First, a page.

The NCAA Ski Championships began in Lake Placid, New York Thursday, marking the culmination of America’s collegiate race season in one of America’s most storied ski venues.
This marked the fifth time that Lake Placid has hosted NCAA Championships, and the first time since 2015 when the Freestyle event that kicked off the event was won by Dartmouth Sophomore Patrick Caldwell on the Men’s side, and Austrian Freshman Veronkica Mayerhofer from the University of Utah on the Women’s.
Eight years on, Lake Placid had an all new course for the NCAA field in the country to tackle, with the Mt. Van Hoevenberg trails originally put in for the 1980 Olympics updated to reflect the modern world of homologation, mass starts, snow-making and a good ol’ fashioned urge for bigger hills and a bigger challenge.
The racing began with a Freestyle Individual Start, 10 kilometers for the Men and 5 Kilometers for the Women, with NCAA racing still following the practice of racing different distances between the genders in this event.
Collegiate Strength on Display in Pre-Race Favorites
The pre-race participants list at this year’s NCAA Championships pointed to the growing strength of the collegiate circuit, as the best young skiers across North America increasingly choose to pursue their athletic and academic development at once, joining up with the support and ready-made training groups found on college teams. With returning champions in both the men’s and women’s field who have been on the World Cup, at Senior World Championships, and U23 World Championships this season, talent abounded in Lake Placid.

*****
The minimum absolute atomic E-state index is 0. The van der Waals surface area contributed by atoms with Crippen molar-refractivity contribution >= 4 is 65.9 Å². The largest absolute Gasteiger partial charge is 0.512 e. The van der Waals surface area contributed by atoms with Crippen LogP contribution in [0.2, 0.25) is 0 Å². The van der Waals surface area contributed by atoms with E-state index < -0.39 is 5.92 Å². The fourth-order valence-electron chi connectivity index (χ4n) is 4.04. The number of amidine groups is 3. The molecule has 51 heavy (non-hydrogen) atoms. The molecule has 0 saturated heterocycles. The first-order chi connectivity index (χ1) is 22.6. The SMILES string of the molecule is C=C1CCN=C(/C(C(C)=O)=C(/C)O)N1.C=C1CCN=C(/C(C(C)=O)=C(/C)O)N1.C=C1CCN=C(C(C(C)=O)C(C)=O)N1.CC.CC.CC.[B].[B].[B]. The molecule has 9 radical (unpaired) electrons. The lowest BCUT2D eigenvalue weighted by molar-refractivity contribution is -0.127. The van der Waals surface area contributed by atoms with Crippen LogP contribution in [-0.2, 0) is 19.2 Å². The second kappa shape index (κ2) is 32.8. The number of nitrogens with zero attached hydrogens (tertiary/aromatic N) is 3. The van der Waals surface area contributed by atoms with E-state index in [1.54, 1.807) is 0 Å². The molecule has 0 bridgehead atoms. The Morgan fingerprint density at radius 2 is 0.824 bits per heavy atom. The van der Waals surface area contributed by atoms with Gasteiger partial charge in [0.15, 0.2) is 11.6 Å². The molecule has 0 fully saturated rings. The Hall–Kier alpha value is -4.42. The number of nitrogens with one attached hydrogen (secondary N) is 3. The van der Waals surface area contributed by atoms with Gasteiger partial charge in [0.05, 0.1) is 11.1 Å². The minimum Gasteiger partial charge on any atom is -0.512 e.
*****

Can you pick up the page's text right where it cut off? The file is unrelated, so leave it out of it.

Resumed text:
In the men’s field, Ben Ogden, last year’s champion in both the skate and classic, was slated to return to NCAAs for the University of Vermont (UVM). However, considerations balancing performance with the logistics of traveling home from World Championships led the three-time NCAA champion to decide on staying in Europe to close out the season, and Ogden was absent from Lake Placid on Thursday.
Ogden’s absence left one other former NCAA champion in the field, with the University of Colorado’s (CU) Magnus Boee returning to the field after having swept the 2021’s Championship in Jackson, New Hampshire. Denver University’s (DU) Andreas Kirkeng, who won the 10 k Freestyle at Senior Nationals this season, headed up a strong DU squad that also included perennial top-performer Bernhard Flaschberger. Dartmouth College Sophomore John Steel Hagenbuch, who scored top Championship results at the World University Games that were held in Lake Placid in January, also looked like a strong favorite to put Dartmouth back on the top step of the podium in Lake Placid.
In the women’s field, the University of Utah (UU) trio of Sophia Laukli, Novie McCabe, and Sydney Palmer-Leger all returned after having traded NCAA titles among each other the past two years. Palmer-Leger swept NCAAs in 2021, while Laukli and McCabe split the Freestyle and Classic title, respectively, last year. All three Utes have traversed World Cup racing, World U23 Ski Championships, and the collegiate circuit this season. At the U23 World Championships 10 k Freestyle Individual start, the same line-up that started for UU today all finished in the top ten for the United States. Sophia Laukli came into this NCAA Championship as the first skier to have a World Cup podium already on her resume, after winning a bronze on the Alpe Cermis hill climb during this year’s Tour de Ski.
Outside of the UU squad, the University of New Hampshire’s (UNH) Jasmine Lyons returned from competing for Canada in Planica to make a run at a NCAA title. Medalists from January’s World University Games in Lake Placid also figured into the favorites, including the University of Alaska-Fairbanks (UAF) pairing of Marial Pulles and Kendall Kramer, and CU’s Anna-Maria Dietze.
Men’s 10 k Freestyle Individual Start
With defending champion Ben Ogden away, there was an open possibility that anyone could seize the opportunity to power through the cold conditions on the two 5 k laps that made up the 10 k course today. In the field of 40 starters, any bib could jump out.